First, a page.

I’ve had emails from local BBC stations consulting me about music news. The man who signed my one of my all time favourite bands messaged saying he thought I had my finger on the pulse. I’ve helped put on one of the most spectacular shows – in the form of God Damn, performing again as a three-piece, alongside four other incredible acts (sod what a certain review said – sorry). And there’s so much more to come. At the start of next month, I’ve been asked to give a talk on music journalism at a record store to people who are interested. People have signed up to listen to me talk about this. There are more gigs, more releases, more everything to come, and I can’t wait, I really can’t.

The idea that people read what I write constantly astounds me. That people can recognise me from the name attached to an article – wow. That’s something special. That people appreciate it, even seek it out… It all seems mad to me. It’s a passion, it’s something I like feeling involved in. That my involvement is appreciated or valued by others as much as my own drive… None of this is meant to make out that I’m doing anything particularly incredible with my time. Just that I’m doing something I love immensely, and that I appreciate the support I get with it more than words can say. So, to mark this monument of passing time, here are a few messages to the characters I’ve encountered so far along the way.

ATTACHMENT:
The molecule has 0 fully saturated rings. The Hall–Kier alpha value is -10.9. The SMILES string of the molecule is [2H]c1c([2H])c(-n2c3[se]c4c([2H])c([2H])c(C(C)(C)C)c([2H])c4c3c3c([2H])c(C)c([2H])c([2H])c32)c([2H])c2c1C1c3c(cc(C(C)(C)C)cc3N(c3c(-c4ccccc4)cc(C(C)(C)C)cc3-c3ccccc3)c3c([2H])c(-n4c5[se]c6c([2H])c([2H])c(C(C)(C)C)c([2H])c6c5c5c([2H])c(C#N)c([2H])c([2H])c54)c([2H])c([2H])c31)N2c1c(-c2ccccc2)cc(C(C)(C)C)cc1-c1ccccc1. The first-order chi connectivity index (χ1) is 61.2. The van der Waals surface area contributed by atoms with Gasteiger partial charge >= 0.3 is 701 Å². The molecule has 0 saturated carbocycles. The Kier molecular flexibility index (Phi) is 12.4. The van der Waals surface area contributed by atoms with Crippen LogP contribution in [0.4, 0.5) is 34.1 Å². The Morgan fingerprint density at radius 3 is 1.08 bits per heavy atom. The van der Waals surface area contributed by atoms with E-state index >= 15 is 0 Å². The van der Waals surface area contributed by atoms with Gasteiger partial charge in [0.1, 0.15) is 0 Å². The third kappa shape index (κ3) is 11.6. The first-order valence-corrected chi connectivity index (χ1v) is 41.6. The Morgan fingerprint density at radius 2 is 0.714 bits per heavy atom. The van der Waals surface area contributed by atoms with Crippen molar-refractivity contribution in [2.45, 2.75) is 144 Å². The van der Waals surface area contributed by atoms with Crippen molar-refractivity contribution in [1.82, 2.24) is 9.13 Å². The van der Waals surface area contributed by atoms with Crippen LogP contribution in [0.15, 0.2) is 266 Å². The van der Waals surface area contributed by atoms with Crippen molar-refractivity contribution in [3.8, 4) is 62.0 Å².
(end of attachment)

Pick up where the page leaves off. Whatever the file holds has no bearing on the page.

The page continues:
To everyone who’s read anything I wrote: Your interest has been beautiful. Thank you for giving up some of your time to read something I put my own into. If no one read… No, I’d probably still write. I’d just feel a lot shittier about it.

To everyone who’s published anything I wrote: I owe you everything. Without the platforms you provided, I’d be nothing more than some indie kid writing about local bands on a blog and wishing I knew how to do more. I’d probably still be using MySpace. For the opportunities, for the guidance, for everything – I’ll be forever thankful.

To everyone who’s ever invited me to a show or sent me music:  A world of gratitude. Sure, I can complain about the amount of dumb emails I get, but I love it really. Finding new things to get enthusiastic about, being handed free CD’s at gigs – it’s the BEST, it really is.

On that note, to anyone who’s ever given me free stuff: I love you. You’re my favourite. Call me sometime.

To anyone who’s ever said “hi” to me at a show: When I nervously shuffle back to my friends, it’s only so I don’t grab hold of you and never let go. You’re all beautiful, and you make me feel beautiful – and that is incredible.